Sunday, 10 June 2012

The plans of engagement part 1 edgehill



To Edge Hill from Banbury a good road trends gradually up hill nearly the whole way. It rises from the 300 foot level of the Cherwell Vale to 720 at the highest ground of the ridge of the hill. At a distance of eight miles to the North-West is the edge or escarpment of high ground bounded on the East side by the vale of a tributary of the Cherwell,
 and on the North and West by the plain drained by the tributaries of the Avon. From Warmington, six miles from Banbury, North-Westwards to the point marked on the Ordnance Map as Knowle End, and thence South-Westwards to the Sun Rising, once the site of a hostelry on the Banbury and Stratford-on-Avon coach road, the edge makes a right angle with the apex at Knowle End. 

a fine fourteenth century Church stands high above the rock of the roadway. There is the first record of the battle—a simple headstone to the right of the path to the South porch telling how one Captain Alexander Gourdin had died on October 24th, 1642, the day after the fight
. From the church-yard long flights of steps lead to the roadway and village below, where the house tops show through the foliage of the apple orchards in which they are partly hidden. Across the vale, three miles to the North, is the range of the Burton Dassett Hills, an outlier of the Edge Hill range. The Windmill Hill
the most distant, bears the Beacon House; the square tower of Burton Dassett Church
 may be seen amongst the elms on the lower slopes of Church Hill; Bitham Hill appears in the foreground of the range with the pretty spire and village of Avon Dassett close at hand.
Westward of Warmington Church runs Camp Lane. It winds along the ridge, and commands wide views of the plain lands. A beautiful field path springs from the South side of the lane leading through the village of Ratley to the Round House and Ratley Grange. Facing Southwards
, one looks upon an equally pleasant
though more circumscribed view—the vale of Hornton. The Arlescot Woods clothe the Northern slopes, and the Manor House rests amongst the fine trees below. The terraced fields of 
 Hollow are three miles down vale Southward, and Nadbury Camp, supposedly a Romano-british remain, is but a remnant of similar natural terracing on the South side of the Camp Lane above Arlescot
At Knowle End, above where the road to Kineton plunges steeply down hill, is the first point of the battle ground and the commencement, strictly speaking, of Edge Hill. A short distance down the Kineton Road, a pathway on the right leads under overspreading beech and oak trees for some distance along the crest of the Knoll, whence a good side view of the hill may be got. The gate on the opposite side of the Kineton Road opens to a path through the Radway Woods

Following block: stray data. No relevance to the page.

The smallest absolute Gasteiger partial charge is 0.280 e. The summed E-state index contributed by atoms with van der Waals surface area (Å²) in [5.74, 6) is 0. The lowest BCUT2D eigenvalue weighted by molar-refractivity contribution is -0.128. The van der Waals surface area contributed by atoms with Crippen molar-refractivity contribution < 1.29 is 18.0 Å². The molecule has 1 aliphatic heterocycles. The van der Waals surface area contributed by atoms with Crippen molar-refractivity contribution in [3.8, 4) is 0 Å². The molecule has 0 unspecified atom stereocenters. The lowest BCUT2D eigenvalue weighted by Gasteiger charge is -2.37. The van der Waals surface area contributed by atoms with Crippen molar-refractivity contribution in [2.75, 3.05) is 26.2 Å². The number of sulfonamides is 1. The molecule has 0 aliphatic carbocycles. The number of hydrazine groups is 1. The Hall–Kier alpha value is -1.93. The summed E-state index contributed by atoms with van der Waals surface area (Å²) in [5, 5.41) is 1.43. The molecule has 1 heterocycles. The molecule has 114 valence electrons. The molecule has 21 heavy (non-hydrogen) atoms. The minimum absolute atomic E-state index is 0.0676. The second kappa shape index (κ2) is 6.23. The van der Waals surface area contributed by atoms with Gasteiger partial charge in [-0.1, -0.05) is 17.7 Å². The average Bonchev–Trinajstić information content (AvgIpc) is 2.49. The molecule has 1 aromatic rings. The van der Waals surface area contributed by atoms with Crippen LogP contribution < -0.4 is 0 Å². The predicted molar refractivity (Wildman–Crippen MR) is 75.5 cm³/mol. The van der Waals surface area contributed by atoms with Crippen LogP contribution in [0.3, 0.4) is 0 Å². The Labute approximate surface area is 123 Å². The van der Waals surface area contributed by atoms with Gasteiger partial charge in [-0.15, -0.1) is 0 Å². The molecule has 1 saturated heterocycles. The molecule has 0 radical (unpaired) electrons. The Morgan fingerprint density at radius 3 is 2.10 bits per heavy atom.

, and from it, where the foliage is less dense a prospect opens of many wide leagues of fair midland country—a veritable patchwork of field and hedgerow. The furze below covers in part Bullet Hill, the last stand of the Royalists on the battle ground. The road from Kineton as well as the footway through the woods leads to Edge Hill Tower, or Round House. Covering the steep hill sides are beech, elm, chestnut

 and lime trees of exceptionally fine growth and a wealth of common wild flowers. The Tower or Round House is an inn, which, with a modern-antique ruin, makes as it were a landscape gardening adjunct to Radway Grange lying in the park below. From its upper room is obtained a fine view of the country. It is an octagonal tower, and was erected with artificial ruins in 1750 to mark the spot where the King’s Standard was displayed before the Royalist army descended into the plain to give battle. The village of Radway rests amongst the elms near the foot of the hill, the church spire being one of the prominent objects of the foreground. Kineton lies about four miles directly to the North, beyond which Warwick Castle may be sometimes descried, or the yet more distant spires of Coventry. Some distance from the Burton hills the smoke of the Harbury lime works drifts across the landscape. The farms Battledon and Thistledon, about midway between Radway and Kineton, marked by the coppices which almost hide the homesteads, are noted from the fact of so much of the fight having revolved round them.